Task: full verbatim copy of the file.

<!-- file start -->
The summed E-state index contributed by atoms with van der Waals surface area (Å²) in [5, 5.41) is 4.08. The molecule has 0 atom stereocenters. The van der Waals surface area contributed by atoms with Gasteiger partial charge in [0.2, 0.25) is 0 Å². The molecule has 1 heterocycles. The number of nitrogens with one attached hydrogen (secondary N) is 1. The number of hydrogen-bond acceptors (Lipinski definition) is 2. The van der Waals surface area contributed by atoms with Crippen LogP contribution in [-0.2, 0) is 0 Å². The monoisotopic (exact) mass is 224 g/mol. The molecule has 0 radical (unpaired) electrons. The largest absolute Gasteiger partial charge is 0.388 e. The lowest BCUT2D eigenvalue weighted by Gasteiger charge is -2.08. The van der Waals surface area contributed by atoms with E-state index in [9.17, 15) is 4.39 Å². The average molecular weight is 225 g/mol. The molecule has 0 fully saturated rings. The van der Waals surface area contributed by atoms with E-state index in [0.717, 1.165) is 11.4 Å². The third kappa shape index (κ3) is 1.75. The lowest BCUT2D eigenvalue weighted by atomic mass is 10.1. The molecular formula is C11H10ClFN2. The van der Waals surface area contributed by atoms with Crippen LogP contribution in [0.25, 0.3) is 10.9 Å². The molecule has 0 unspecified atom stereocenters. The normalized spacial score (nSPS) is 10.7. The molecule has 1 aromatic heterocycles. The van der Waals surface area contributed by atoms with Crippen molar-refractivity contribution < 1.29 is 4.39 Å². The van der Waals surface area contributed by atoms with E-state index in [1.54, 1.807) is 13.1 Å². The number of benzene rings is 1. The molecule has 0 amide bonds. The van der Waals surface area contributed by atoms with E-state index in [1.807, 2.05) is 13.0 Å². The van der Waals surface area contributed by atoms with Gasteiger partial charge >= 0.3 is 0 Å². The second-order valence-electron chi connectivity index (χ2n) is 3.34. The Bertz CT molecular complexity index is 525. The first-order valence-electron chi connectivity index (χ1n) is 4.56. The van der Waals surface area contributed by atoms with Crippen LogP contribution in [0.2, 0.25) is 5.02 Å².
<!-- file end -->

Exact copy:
The summed E-state index contributed by atoms with van der Waals surface area (Å²) in [5, 5.41) is 4.08. The molecule has 0 atom stereocenters. The van der Waals surface area contributed by atoms with Gasteiger partial charge in [0.2, 0.25) is 0 Å². The molecule has 1 heterocycles. The number of nitrogens with one attached hydrogen (secondary N) is 1. The number of hydrogen-bond acceptors (Lipinski definition) is 2. The van der Waals surface area contributed by atoms with Crippen LogP contribution in [-0.2, 0) is 0 Å². The monoisotopic (exact) mass is 224 g/mol. The molecule has 0 radical (unpaired) electrons. The largest absolute Gasteiger partial charge is 0.388 e. The lowest BCUT2D eigenvalue weighted by Gasteiger charge is -2.08. The van der Waals surface area contributed by atoms with E-state index in [9.17, 15) is 4.39 Å². The average molecular weight is 225 g/mol. The molecule has 0 fully saturated rings. The van der Waals surface area contributed by atoms with E-state index in [0.717, 1.165) is 11.4 Å². The third kappa shape index (κ3) is 1.75. The lowest BCUT2D eigenvalue weighted by atomic mass is 10.1. The molecular formula is C11H10ClFN2. The van der Waals surface area contributed by atoms with Crippen LogP contribution in [0.25, 0.3) is 10.9 Å². The molecule has 0 unspecified atom stereocenters. The normalized spacial score (nSPS) is 10.7. The molecule has 1 aromatic heterocycles. The van der Waals surface area contributed by atoms with Crippen molar-refractivity contribution < 1.29 is 4.39 Å². The van der Waals surface area contributed by atoms with E-state index in [1.54, 1.807) is 13.1 Å². The number of benzene rings is 1. The molecule has 0 amide bonds. The van der Waals surface area contributed by atoms with E-state index in [1.807, 2.05) is 13.0 Å². The van der Waals surface area contributed by atoms with Gasteiger partial charge >= 0.3 is 0 Å². The second-order valence-electron chi connectivity index (χ2n) is 3.34. The Bertz CT molecular complexity index is 525. The first-order valence-electron chi connectivity index (χ1n) is 4.56. The van der Waals surface area contributed by atoms with Crippen LogP contribution in [0.2, 0.25) is 5.02 Å².